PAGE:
Low-pricing consultants often lack these kinds of added benefits so clients will end up looking for their own community or investing more in networking through their own initiatives that have not been proven to work yet.
If you think a consultant has something to offer other than his expert counsel that is of great value, consider this in deciding on which consultant to work with.
E. Own Self-Worth
This is especially valid for consultants who don’t offer full-time consulting (at least charged by the hour) but run agencies, a course program, invest in other businesses, etc.
So unless they expect to convert consulting clients to leads, spending the time on coaching takes a while: scheduling calls, preparing for meetings, generating reports, managing emails, etc. This aggregated time can be invested in their businesses instead, which would generate additional ROI or direct revenue.
This revenue comparison also aligns with the hourly rate they decide on.
If an agency business generates $5M in revenue, this is about $420K/mo or $20K per business day. Spending too much time on side consulting activities can jeopardize long-term clients or decrease the loyalty in leadership from key team players. A consultant commands a reasonable rate to justify the time spent on consulting.
We at DevriX provide a lot of consulting and support, which means we need overlap among team members collaborating together, meetings within the team (Slack or Hangouts), deployments for clients, launching new versions, maintenance, and uptime monitoring and the like.
Since we serve clients across 17 different time zones in a team of 50+ people, that’s important.
We were a lot more flexible with a team of 10 people, but working with enterprise-grade projects and web platforms serving hundreds of millions of monthly views requires commitment and availability, and a lot of teamwork. We consider these factors since we don’t want to compromise our company in the long run.
F. Industry Expertise
Niche industry expertise can be truly invaluable when choosing a business consultant to partner up with.
For instance, while I work with businesses on marketing, tech, recruitment, management, and general business strategy, I get frequent inquiries from SaaS businesses or enterprises eager to enter the WordPress space.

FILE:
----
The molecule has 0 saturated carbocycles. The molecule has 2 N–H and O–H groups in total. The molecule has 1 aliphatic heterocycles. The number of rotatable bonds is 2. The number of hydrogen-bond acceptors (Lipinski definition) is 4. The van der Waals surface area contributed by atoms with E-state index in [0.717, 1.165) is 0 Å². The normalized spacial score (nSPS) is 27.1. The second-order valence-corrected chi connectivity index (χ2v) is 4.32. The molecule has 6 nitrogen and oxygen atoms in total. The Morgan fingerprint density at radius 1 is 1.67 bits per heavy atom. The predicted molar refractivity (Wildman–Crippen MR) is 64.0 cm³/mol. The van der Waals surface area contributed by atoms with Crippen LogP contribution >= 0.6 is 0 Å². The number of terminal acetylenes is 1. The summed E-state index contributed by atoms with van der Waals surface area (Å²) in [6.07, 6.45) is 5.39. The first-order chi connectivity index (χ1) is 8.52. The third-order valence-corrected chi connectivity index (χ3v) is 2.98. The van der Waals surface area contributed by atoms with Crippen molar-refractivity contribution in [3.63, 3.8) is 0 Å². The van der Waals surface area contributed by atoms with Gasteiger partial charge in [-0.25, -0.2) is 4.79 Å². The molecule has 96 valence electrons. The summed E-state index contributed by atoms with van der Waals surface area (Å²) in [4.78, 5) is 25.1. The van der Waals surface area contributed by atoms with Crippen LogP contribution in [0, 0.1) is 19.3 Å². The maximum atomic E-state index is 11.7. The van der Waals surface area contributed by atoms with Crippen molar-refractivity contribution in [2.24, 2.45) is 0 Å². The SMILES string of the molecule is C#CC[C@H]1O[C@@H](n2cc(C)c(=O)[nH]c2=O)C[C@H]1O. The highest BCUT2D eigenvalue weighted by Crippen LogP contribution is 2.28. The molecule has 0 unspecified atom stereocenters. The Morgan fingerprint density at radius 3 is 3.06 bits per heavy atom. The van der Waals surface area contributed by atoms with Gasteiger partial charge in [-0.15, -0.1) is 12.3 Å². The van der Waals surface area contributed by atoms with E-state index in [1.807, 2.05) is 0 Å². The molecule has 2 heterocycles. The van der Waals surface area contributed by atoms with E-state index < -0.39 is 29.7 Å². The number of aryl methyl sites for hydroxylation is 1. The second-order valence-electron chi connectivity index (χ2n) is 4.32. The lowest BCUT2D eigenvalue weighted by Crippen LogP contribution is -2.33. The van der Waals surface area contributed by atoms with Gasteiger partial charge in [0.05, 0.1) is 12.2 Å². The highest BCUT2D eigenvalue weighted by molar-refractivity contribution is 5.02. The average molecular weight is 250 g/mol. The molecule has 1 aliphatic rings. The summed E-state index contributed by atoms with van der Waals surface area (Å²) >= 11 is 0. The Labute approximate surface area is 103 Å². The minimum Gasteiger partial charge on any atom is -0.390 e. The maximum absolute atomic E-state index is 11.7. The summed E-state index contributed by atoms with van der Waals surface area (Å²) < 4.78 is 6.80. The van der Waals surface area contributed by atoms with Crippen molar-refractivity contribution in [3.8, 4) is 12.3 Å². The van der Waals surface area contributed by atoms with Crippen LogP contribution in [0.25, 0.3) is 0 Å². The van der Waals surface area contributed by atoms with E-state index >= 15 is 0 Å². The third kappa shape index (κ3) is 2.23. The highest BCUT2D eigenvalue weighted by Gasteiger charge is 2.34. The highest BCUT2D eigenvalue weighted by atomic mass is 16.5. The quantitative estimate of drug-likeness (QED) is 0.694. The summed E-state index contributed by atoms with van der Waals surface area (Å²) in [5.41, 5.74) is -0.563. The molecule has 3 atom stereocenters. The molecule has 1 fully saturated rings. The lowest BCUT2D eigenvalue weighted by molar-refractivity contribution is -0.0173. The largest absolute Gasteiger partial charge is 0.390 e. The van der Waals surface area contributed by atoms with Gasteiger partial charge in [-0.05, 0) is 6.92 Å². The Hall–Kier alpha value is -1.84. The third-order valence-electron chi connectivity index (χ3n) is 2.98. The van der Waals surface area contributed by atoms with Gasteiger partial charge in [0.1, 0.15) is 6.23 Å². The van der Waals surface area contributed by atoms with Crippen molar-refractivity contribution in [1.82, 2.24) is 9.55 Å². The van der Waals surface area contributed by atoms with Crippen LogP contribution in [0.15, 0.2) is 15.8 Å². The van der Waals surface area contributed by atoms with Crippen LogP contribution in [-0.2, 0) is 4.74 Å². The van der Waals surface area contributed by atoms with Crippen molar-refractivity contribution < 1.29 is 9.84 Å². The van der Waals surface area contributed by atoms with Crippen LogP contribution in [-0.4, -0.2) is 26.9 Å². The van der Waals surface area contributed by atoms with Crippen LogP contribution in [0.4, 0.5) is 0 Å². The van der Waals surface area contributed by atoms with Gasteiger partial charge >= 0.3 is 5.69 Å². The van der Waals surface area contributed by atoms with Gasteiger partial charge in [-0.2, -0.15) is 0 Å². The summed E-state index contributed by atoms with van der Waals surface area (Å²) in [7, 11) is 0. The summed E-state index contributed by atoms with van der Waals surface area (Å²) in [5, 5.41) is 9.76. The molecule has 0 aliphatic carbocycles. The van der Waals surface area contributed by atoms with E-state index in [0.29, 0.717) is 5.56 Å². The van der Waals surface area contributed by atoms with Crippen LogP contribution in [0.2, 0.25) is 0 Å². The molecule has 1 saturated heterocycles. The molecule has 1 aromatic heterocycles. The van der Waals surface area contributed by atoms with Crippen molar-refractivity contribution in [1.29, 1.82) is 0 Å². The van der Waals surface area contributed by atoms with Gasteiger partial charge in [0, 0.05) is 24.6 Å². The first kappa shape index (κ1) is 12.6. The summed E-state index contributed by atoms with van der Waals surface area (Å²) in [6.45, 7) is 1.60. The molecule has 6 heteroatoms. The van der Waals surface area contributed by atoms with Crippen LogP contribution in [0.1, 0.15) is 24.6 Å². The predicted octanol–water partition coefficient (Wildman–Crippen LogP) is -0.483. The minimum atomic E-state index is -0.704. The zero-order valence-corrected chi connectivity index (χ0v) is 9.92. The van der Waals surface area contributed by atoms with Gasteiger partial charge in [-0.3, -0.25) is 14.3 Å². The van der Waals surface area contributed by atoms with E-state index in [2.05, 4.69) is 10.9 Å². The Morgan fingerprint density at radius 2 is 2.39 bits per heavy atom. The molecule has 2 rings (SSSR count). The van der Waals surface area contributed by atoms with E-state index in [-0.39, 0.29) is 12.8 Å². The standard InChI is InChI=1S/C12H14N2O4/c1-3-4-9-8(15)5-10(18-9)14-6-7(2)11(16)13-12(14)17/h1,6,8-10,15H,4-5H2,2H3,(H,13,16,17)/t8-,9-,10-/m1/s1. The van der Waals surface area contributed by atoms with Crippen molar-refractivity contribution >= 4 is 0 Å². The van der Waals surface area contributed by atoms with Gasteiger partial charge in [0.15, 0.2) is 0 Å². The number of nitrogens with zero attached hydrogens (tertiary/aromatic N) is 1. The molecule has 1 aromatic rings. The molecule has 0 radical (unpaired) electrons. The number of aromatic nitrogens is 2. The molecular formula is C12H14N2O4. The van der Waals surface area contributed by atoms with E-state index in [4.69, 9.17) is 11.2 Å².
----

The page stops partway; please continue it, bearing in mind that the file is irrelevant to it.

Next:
I’ve been running a team of 50+ building high-scale WordPress projects for a decade and I’m closely familiar with the market, its leadership, top companies and vendors, plugin and theme developers, the evolution of the platform, how businesses can succeed, media outlets open to PR opportunities and a lot more.
My in-depth expertise in this field combined with my speaking background at WordCamps can be a lot more valuable for businesses who don’t understand the space. Several hours of my time would tap into over a decade of my work almost full-time in this environment, and this can literally save months in R&D for a business navigating the space.
Is Negotiating Fees Reasonable?
I do believe in value-based pricing. And revealing the value of a project (or a fix) upfront works significantly well for several reasons:
- It lets you gauge quickly whether it’s a hit or miss.
- It indicates how important that project is in general. Low-priority projects may cause delays and abandonment; top priorities may be too stressful (yet rewarding).
- You already have a rough ballpark in your head – if it’s the same (or lower), you’re in a good place.
- It prevents the tedious process of discussing requirements in-depth in a discovery phase. Or at least this is taken as a given (if the budget is right).
That said, consultants are valued professionals – and their terms are usually clear.
Underpricing a consulting fee for a one-off project (or a couple of calls) sends the wrong message and may affect the quality of service even if you receive a discounted fee.
With long-term projects, however, there may be some room for negotiation.
Some of my clients allocate annual budgets and plan their consulting sessions accordingly. Arranging an annual contract with a fixed number of hours per month is a good justification to introduce a discount for the work. Moreover, in case of larger contracts (such as training courses or the like), buying a bulk of hours at a lower rate may be an option as well.
The Bottom Line
The consulting industry is growing rapidly and there are loads of small business consultants and small niche firms that work fast and can work directly with growing businesses.
Some businesses hit a plateau at some point and need external advice to keep scaling.
With hundreds of millions of businesses out there, commonalities are discovered in different segments – service vs. product businesses, small vs. large corporations, on-site vs. distributed businesses, and various industries. What works for a 20-person tech shop won’t for Target or Walmart.
Smaller businesses still try to uncover the most profitable and repeatable channels that generate revenue – think of business development and lead generation.
Large corporations tend to hire niche consultants for areas of expertise outside their own comfort zone. Think of integrating a specific technology or implementing an innovative marketing channel. Digital transformation is a big aspect for many who have primarily positioned themselves locally, including print and billboards as marketing instruments.
Moreover, the best athletes in the world and many Fortune 500’s CEOs work with coaches and mentors.
Make sure you know the problems your business faces before hiring a consultant. Have a budget, and realize that a great advisor can scale your business and change your life but a bad one can simply lose your time and money.